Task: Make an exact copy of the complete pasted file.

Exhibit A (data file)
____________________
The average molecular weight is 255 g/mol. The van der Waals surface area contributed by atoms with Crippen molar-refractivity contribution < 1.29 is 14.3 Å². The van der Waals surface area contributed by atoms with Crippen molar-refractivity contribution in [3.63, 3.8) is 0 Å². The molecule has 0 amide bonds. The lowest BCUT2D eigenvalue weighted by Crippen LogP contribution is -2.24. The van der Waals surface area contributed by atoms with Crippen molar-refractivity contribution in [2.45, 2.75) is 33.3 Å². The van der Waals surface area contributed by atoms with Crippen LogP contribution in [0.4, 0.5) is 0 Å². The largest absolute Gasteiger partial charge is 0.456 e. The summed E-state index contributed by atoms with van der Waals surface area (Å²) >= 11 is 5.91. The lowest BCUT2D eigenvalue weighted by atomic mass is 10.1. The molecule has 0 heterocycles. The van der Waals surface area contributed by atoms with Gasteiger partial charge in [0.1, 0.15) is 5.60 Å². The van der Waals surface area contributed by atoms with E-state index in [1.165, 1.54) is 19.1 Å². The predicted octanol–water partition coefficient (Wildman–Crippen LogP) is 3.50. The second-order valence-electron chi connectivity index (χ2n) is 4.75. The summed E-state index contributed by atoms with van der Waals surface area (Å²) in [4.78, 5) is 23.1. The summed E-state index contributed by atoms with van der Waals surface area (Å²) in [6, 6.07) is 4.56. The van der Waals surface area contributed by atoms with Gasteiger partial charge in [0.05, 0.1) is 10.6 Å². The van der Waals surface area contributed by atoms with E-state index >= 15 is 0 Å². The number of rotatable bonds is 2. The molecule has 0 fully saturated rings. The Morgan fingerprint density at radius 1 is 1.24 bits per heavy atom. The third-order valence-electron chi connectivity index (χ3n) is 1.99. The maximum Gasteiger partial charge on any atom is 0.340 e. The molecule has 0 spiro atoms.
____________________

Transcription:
The average molecular weight is 255 g/mol. The van der Waals surface area contributed by atoms with Crippen molar-refractivity contribution < 1.29 is 14.3 Å². The van der Waals surface area contributed by atoms with Crippen molar-refractivity contribution in [3.63, 3.8) is 0 Å². The molecule has 0 amide bonds. The lowest BCUT2D eigenvalue weighted by Crippen LogP contribution is -2.24. The van der Waals surface area contributed by atoms with Crippen molar-refractivity contribution in [2.45, 2.75) is 33.3 Å². The van der Waals surface area contributed by atoms with Crippen LogP contribution in [0.4, 0.5) is 0 Å². The largest absolute Gasteiger partial charge is 0.456 e. The summed E-state index contributed by atoms with van der Waals surface area (Å²) >= 11 is 5.91. The lowest BCUT2D eigenvalue weighted by atomic mass is 10.1. The molecule has 0 heterocycles. The van der Waals surface area contributed by atoms with Gasteiger partial charge in [0.1, 0.15) is 5.60 Å². The van der Waals surface area contributed by atoms with E-state index in [1.165, 1.54) is 19.1 Å². The predicted octanol–water partition coefficient (Wildman–Crippen LogP) is 3.50. The second-order valence-electron chi connectivity index (χ2n) is 4.75. The summed E-state index contributed by atoms with van der Waals surface area (Å²) in [4.78, 5) is 23.1. The summed E-state index contributed by atoms with van der Waals surface area (Å²) in [6, 6.07) is 4.56. The van der Waals surface area contributed by atoms with Gasteiger partial charge in [0.05, 0.1) is 10.6 Å². The van der Waals surface area contributed by atoms with E-state index >= 15 is 0 Å². The number of rotatable bonds is 2. The molecule has 0 fully saturated rings. The Morgan fingerprint density at radius 1 is 1.24 bits per heavy atom. The third-order valence-electron chi connectivity index (χ3n) is 1.99. The maximum Gasteiger partial charge on any atom is 0.340 e. The molecule has 0 spiro atoms.